St Margaret Clitherow, Patron Saint of CWL

Margaret Middleton was born about 1553 in the City of York; her father was Thomas Middleton a wax chandler who lived in Davygate – a man of substance who later became a city sheriff. Margaret was one of 5 children and was brought up as a Protestant; by the time she was 6, the Act Supremacy had been passed which permitted only the Prayer Book liturgy to be used. In 1567 Margaret’s father died leaving her a house, a silver goblet and six silver spoons. Later that same year, her mother re-married to Henry Maye.

Margaret was growing up in stirring times; among the events she would have heard about was the imprisonment of Mary Queen of Scots and the Northern Uprising of Catholics which led to the execution of Thomas Percy, Duke of Northumberland, in York itself.

In 1557 Margaret married John Clitherow, a butcher. He was a bridge master and in 1573 he was a ‘sworn man against rebels and evil disposed people suspected of papistry’. That same year he was elected as one of 8 City Chamberlains which entitled him to be called ‘Mr’. As to his religious preference – he was not a Catholic but not an ardent Protestant either, but his two brothers were not only Catholic but one of them, William, was a Catholic priest.

In 1574 Margaret Clitherow, having become disenchanted with the new Gospel and learning of the sufferings of many Catholics, became a Catholic herself. Two years later much stricter action was being taken against recusants and Margaret, although pregnant, was imprisoned for her recusant activities of harbouring Catholic priests.

In 1585, following another plot against the Queen, all Catholic priests were ordered to leave the country and, henceforth, it was death to harbour a priest. But Margaret said, “If God’s priests dare venture themselves to my house, I will never refuse them.” 

Margaret had been out of prison for under surveillance when the blow fell on  10th of March –  John Clitherow was summoned to appear to answer for his wife. Whilst he was being questioned, his house was searched and though the Catholic tutor of her children escaped, Margaret and the servants were arrested. One of the servants was tortured and revealed the priest’s hiding place.

On 14th March Margaret was charged with treason for harbouring Catholic priests but she refused to enter a plea saying, “Having made no offence, I need no trial. If you say I have offended and that I must be tried, I will be tried by no-one but my God and your own consciences.” She would not put herself on trial as this would involve witnesses being called and she did not want her kith and kin made responsible for her death.

Margaret stood firm and on 25th of March she was led barefoot to the Ouse bridge tollbooth, laid on the ground with a sharp stone in the middle of her back, a handkerchief over her face and a door placed on top of her with weights placed on it until she was crushed.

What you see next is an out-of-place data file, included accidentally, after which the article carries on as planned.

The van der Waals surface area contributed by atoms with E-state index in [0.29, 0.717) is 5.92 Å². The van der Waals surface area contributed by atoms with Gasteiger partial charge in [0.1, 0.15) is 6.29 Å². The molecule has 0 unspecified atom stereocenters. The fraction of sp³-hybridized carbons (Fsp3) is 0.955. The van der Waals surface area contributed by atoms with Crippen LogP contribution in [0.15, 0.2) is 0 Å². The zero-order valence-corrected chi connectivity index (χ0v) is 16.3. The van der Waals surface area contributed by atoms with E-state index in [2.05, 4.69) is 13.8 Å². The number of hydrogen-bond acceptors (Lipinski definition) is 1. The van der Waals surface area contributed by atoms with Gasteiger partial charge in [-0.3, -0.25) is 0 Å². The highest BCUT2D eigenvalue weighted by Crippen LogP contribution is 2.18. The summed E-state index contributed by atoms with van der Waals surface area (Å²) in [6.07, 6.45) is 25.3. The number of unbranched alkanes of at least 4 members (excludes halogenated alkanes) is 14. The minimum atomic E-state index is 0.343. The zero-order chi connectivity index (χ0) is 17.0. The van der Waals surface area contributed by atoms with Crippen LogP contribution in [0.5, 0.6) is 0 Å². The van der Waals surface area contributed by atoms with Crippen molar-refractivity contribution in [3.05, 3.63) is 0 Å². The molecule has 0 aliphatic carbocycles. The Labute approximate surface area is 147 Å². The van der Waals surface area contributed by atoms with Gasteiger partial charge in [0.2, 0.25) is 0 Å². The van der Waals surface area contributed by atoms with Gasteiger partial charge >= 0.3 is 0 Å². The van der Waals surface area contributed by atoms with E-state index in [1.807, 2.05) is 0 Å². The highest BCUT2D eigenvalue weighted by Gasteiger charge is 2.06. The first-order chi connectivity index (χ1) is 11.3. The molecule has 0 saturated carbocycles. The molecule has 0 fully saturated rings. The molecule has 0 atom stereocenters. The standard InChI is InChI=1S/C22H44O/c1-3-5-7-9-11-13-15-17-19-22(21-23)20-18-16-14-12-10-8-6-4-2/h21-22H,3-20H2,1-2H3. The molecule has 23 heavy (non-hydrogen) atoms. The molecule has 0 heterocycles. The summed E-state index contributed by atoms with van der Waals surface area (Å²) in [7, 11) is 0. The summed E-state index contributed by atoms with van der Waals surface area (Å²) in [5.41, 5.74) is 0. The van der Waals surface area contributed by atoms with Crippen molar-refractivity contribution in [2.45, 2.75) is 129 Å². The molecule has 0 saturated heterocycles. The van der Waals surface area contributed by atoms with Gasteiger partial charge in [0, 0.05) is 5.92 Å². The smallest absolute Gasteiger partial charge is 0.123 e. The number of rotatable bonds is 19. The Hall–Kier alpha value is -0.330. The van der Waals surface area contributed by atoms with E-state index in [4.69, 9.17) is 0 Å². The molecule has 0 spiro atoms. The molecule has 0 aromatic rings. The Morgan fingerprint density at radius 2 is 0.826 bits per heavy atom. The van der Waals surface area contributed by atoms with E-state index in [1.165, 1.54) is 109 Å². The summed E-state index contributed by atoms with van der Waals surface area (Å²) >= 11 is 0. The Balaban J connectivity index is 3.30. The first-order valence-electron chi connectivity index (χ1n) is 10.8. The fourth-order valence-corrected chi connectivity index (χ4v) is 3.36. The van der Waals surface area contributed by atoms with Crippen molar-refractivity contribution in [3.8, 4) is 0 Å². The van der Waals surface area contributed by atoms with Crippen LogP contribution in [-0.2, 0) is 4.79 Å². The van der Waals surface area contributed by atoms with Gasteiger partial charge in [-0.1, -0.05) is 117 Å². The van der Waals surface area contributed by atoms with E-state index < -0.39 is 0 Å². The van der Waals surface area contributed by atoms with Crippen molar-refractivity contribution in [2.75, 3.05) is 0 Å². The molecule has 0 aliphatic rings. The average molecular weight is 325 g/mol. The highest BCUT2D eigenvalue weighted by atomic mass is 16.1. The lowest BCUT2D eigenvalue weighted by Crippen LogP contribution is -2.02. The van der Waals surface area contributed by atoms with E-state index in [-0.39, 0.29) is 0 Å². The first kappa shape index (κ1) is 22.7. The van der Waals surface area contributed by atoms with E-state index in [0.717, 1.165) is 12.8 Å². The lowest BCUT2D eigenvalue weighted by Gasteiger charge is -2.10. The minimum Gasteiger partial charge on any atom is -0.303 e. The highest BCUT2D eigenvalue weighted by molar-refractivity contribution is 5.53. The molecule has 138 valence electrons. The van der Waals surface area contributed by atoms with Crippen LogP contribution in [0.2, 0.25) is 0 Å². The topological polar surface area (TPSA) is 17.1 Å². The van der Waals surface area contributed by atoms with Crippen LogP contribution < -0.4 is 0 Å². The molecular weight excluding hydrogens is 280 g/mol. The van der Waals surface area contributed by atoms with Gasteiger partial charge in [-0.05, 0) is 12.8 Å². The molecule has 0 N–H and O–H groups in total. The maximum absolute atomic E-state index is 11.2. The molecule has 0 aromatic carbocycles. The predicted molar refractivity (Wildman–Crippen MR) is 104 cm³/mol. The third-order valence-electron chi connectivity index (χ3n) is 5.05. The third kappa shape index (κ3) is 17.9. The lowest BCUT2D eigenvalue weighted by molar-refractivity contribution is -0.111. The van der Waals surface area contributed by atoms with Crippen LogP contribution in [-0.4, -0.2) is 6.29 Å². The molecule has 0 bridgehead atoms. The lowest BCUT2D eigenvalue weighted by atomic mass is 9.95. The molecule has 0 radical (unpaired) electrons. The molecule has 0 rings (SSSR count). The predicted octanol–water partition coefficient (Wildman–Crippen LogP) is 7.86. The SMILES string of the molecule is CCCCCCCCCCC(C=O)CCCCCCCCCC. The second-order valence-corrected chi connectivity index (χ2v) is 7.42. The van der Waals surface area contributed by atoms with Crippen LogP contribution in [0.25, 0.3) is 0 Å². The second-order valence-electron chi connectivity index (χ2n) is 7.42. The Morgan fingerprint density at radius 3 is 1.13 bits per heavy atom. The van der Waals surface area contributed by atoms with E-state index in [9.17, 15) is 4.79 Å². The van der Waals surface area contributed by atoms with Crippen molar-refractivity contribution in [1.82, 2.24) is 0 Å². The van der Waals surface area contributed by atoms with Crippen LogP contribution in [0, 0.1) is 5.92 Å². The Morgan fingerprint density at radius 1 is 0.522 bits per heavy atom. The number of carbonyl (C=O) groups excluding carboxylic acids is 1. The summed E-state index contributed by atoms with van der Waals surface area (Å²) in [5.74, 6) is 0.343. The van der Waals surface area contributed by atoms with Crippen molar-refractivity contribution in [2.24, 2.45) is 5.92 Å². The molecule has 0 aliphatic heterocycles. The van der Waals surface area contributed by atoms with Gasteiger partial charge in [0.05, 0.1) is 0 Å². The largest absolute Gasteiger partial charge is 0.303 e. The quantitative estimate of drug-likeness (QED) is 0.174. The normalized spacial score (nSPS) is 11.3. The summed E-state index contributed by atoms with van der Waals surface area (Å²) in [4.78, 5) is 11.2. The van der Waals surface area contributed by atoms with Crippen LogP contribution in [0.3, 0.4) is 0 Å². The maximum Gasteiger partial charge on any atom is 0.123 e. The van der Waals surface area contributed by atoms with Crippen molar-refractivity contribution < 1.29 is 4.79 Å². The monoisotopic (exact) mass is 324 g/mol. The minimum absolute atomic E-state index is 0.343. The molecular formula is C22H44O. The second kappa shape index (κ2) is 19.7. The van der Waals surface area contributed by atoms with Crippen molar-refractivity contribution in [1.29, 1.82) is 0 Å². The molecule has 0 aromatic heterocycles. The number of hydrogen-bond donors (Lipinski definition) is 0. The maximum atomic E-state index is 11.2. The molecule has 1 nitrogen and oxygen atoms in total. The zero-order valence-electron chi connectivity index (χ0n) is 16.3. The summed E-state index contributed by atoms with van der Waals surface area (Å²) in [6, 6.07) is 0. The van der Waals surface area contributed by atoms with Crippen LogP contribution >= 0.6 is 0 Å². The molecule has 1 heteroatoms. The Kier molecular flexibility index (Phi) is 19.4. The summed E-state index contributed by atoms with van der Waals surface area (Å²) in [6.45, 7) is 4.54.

She was Canonized on 25th October 1970 by Pope Paul VI – the Feast Day of the Forty Martyrs of England and Wales. Her individual Feast is 25th March.

Praying Together

We include in all our meetings a time for prayer. This usually involves saying together the League Prayers. See them on Member Resources.

Some of our members also pray The Living Rosary.  This form of prayer was first founded by Venerable Pauline Marie Jaricot at Lyon, France in 1826. The Living Rosary Association was approved and heartily supported by Pope Gregory XVI. In 1832 the association received official canonical status.

The beauty of a Living Rosary is that it is a ‘perpetual Rosary’. That means the Rosary is continually being prayed among groups with all participants praying each day. Across CWL, someone in your group is invoking our Mother Mary, asking her to watch over our cares and concerns.

CWL Prayer Services on zoom for Advent and Lent are very successful and well attended.  United in prayer, members get to see members from different parts of the country. This is particularly helpful for members who are housebound. For our Lenten services in 2023 we used the Stations of the Cross, written by Pact.

Pilgrimages and Retreats

Many Branches and Sections organise their own pilgrimages each year but every three years we organise a National President’s Pilgrimage which is enjoyed by members from all over the country. The choice of venue is chosen by the President at the end of her three years of service. 

There is something very special attending a pilgrimage as a group to one of the many national Shrines.
Prayer is such an important part of our faith, and to pray together in a group not only adds strength to the prayer but also strengthens faith – such a big part of CWL life.